I’m happy to report that I haven’t been too busy over the last four weeks so I’ve been able to spend some personal time with family and visitors.
I’d like to thank the members of the Save Our Shores group who made their presence known in Nanaimo at the bathtub race. I wasn’t there, but my daughter tells me it made a real impression on spectators. That tape the length of an oil tanker can’t help but make anyone think twice about welcoming their passage through coastal waters.
Two weeks ago I visited the site of the proposed radio tower with planner Chloe Fox. It was a nice sunny day and I was once again impressed with the beauty of McGuffie’s Swamp. These are the sort of places that are so important to protect.
On behalf of the Trust Committee I contacted the Health Care Foundation, Society and Auxiliary to congratulate them on receiving an Islands Trust Stewardship Award for building the Gabriola Medical Clinic. The award will be presented to their representatives here at our next meeting on Sept. 6 at a time still to be determined. It’s amazing that a community this size can have such a wonderful facility, and those responsible deserve recognition for their hard work and successful completion of such a daunting task.
On July 23 I was available at Mad Rona’s for public questions or comments on the July 26 agenda, but no one showed up. It was probably a good thing since the place was full with regulars and tourists enjoying an afternoon treat – and we don’t want to be an imposition on the owners who so generously allow us to use their premises.
On July 24 I took part in a very interesting webinar hosted by BC Sustainable Energy Association, an organisation that concerns itself with the sustainable use and production of energy in BC.
The presentation was by Mathias Wackamagel, president of Global Footprint Network: an international think-tank working on bringing about a sustainable world economy in which everyone can live well within the means of our planet.
He spoke to the need to measure how many resources we have, what we’ve used and how much remains. When a country is using more resources than it can produce there is a bio-capacity deficit. As the cost of resources go up the bio-capacity deficit becomes larger, until you’re in the situation of such countries as Spain or Greece.
Most countries produce more than they consume, but the problem is that 83 per cent of the world’s population lives in countries that consume more than they produce.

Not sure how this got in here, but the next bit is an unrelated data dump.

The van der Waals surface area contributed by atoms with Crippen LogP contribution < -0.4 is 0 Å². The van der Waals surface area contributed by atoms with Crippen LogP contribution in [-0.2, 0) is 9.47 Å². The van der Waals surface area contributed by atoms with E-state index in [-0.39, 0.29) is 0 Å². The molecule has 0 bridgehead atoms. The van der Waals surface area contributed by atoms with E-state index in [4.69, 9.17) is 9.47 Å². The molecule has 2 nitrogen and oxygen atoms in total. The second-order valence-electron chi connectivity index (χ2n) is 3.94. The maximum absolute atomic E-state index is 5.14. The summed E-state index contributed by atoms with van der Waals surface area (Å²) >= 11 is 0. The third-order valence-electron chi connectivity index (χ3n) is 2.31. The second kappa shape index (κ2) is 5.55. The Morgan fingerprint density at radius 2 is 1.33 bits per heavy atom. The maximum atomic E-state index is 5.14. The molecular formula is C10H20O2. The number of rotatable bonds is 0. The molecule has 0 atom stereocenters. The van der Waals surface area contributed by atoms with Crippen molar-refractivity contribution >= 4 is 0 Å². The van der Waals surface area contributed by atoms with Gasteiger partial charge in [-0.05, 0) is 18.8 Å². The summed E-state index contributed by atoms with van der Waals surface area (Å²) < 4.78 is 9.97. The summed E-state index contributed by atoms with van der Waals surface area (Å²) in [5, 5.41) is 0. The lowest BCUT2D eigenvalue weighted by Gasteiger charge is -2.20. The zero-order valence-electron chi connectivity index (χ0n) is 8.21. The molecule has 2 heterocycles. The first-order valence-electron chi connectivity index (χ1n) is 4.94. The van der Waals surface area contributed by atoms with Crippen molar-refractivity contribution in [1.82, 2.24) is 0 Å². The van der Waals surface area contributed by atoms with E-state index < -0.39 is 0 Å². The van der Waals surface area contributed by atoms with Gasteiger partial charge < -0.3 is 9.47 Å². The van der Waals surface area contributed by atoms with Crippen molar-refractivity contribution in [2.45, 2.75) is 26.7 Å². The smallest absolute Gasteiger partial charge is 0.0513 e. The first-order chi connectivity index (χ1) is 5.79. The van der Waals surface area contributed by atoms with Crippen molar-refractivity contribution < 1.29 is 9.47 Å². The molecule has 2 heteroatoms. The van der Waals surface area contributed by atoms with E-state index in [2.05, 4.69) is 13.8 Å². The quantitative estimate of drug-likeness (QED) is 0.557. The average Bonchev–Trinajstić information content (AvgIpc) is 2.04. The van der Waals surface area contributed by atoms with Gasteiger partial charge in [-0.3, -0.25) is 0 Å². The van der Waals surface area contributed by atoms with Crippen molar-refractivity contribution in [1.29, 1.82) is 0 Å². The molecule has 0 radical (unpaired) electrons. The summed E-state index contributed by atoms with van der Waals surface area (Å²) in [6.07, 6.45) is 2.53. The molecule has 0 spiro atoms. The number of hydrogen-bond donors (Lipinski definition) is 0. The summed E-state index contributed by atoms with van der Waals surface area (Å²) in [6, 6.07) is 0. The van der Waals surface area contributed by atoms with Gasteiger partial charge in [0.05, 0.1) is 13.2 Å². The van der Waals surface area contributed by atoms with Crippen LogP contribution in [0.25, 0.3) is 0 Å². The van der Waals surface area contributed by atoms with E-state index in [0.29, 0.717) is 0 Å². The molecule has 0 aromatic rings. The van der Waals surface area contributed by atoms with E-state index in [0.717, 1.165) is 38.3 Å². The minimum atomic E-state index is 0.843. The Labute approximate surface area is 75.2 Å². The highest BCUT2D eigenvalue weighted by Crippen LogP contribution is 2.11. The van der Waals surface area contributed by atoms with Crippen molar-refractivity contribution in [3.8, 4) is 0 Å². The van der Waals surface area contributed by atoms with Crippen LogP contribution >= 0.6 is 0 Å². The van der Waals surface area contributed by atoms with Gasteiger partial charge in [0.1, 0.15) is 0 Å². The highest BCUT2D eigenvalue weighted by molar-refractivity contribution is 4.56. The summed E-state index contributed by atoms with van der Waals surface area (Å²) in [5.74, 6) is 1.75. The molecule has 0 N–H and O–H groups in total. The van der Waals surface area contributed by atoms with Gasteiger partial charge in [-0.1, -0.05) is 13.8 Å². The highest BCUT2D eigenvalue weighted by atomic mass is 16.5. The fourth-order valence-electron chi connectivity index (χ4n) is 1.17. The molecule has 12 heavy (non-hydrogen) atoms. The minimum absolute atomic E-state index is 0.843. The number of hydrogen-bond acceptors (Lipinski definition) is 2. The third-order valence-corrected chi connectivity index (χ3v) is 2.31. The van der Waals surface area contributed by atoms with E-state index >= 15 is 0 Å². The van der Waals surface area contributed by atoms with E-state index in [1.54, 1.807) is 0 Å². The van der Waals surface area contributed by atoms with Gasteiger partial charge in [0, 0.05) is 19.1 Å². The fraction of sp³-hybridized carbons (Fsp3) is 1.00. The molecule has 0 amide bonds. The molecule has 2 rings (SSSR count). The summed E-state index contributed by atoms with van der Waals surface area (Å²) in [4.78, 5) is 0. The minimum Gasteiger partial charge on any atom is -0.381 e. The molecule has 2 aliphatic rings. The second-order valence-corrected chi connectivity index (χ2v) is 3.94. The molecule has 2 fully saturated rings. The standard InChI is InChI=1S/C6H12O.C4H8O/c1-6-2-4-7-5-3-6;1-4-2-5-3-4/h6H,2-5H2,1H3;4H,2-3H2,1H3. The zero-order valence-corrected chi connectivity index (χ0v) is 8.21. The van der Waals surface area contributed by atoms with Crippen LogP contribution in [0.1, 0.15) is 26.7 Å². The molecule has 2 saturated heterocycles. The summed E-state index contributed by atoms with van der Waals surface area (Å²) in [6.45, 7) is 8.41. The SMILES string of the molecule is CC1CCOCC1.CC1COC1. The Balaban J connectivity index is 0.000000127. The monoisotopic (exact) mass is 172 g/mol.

China is using two China’s worth of resources. The USA is already in deficit. Canada isn’t quite there yet, but we’re heading that way. We can’t rely on exporting our resources to solve our short-term economic problems without jeopardising the future.
In Wackamagel’s opinion austerity or stimulus are not the answer – both are just digging a deeper hole. The solutions are shrinking and sharing, both of which he considers political suicide, but necessary. On the more local level we have to stop creating suburbs and we need to make urban areas more energy efficient.
This is one of several monthly webinar series on sustainable energy and climate change being hosted by BCSEA. These are open to anyone and can be accessed through their website.
The Ministry of Transportation and Infrastructure is hiring a consultant to undertake a public consultation process in the near future. This will be our opportunity to let the powers-that-be know how we think transportation to our islands should be handled. Up till now what little consultation has occurred has been with BC Ferries who are constrained by provincial government imperatives. The Ferry Advisory Committee will let the community know what to expect as soon as we have any information as to what form the consultation will take. Look for a report sometime in the near future.
|The Flying Shingle, Gabriola Island, BC, Canada ~ editor@FlyingShingle.com||Web design: Innovative Illusions (Paul Rudyk) ~ webmaster@FlyingShingle.com|